TOPEKA, Kan. – March 20, 2019 – Today, the Kansas House of Representatives approved a bill to allow for more residents to qualify for KanCare coverage.
Increased Access to Medicaid Press Releases
Today, Gov. Tony Evers released his budget plan, which included funding for tobacco prevention and the state’s Well Woman program for breast and cervical cancer screenings, as well as a tax on e-cigarettes. He also announced his commitment to increasing access to Wisconsin’s Medicaid program. In response, Sara Sahli, Wisconsin government relations director for the American Cancer Society Cancer Action Network, released the following statement:
Today lawmakers in Utah passed a bill to reverse the will of Utah voters and undermine access to effective cancer prevention and treatment. The bill, now headed to Governor Gary Herbert’s desk, would delay the start date of Medicaid expansion in Utah, lower the income threshold for eligibility and add administrative barriers that would restrict access to the program.
Approximately 60 cancer survivors, caregivers and their families from across the state gathered in Topeka today to urge lawmakers to improve Kansans’ access to health care coverage and confront youth smoking rates.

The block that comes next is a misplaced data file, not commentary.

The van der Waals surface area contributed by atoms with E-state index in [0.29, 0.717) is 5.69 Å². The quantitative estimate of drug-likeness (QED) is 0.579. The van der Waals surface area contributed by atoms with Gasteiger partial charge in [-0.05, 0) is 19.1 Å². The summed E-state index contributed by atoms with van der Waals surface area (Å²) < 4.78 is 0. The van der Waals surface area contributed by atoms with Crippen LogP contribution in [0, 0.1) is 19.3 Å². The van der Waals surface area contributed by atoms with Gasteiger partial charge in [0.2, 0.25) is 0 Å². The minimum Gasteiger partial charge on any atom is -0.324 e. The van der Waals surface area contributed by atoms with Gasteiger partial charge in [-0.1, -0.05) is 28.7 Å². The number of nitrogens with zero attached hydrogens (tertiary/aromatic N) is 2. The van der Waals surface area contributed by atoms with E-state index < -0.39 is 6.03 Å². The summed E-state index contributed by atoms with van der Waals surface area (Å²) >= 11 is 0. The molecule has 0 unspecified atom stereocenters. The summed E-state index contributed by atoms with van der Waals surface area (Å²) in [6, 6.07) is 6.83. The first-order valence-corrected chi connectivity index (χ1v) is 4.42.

SALT LAKE CITY—Today, the Utah Senate passed Senate Bill 96 that reverses the will of Utah voters and will undermine effective cancer prevention and treatment in the state.
WASHINGTON, D.C.– Christopher W. Hansen, President of the American Cancer Society Cancer Action Network (ACS CAN), released this statement following Tuesday’s election:
Virginia State Senator Emmett Hanger Receives National Distinguished Advocacy Award for Championing Lifesaving Cancer Public Policy
Virginia State Sen. Hanger received the National Distinguished Advocacy Award from the American Cancer Society Cancer Action Network in recognition of his dedication to expand access to health care.
South Carolina is falling short when it comes to implementing policies and passing legislation to prevent and reduce suffering and death from cancer.
North Carolina is falling short when it comes to implementing policies and passing legislation to prevent and reduce suffering and death from cancer.
State lawmakers across the country are missing important opportunities to pass and implement proven legislative solutions to prevent and fight cancer, according to a report released today by the American Cancer Society Cancer Action Network (ACS CAN). How Do You Measure Up?: A Progress Report on State Legislative Activity to Reduce Cancer Incidence and Mortality grades states on the strength of evidence-based policies that help to prevent cancer, which kills roughly 1,670 people a day nationwide, forces patients to pay nearly $4 billion in out-of-pocket expenses every year and in 2015 cost the country more than $80 billion in direct medical expenditures.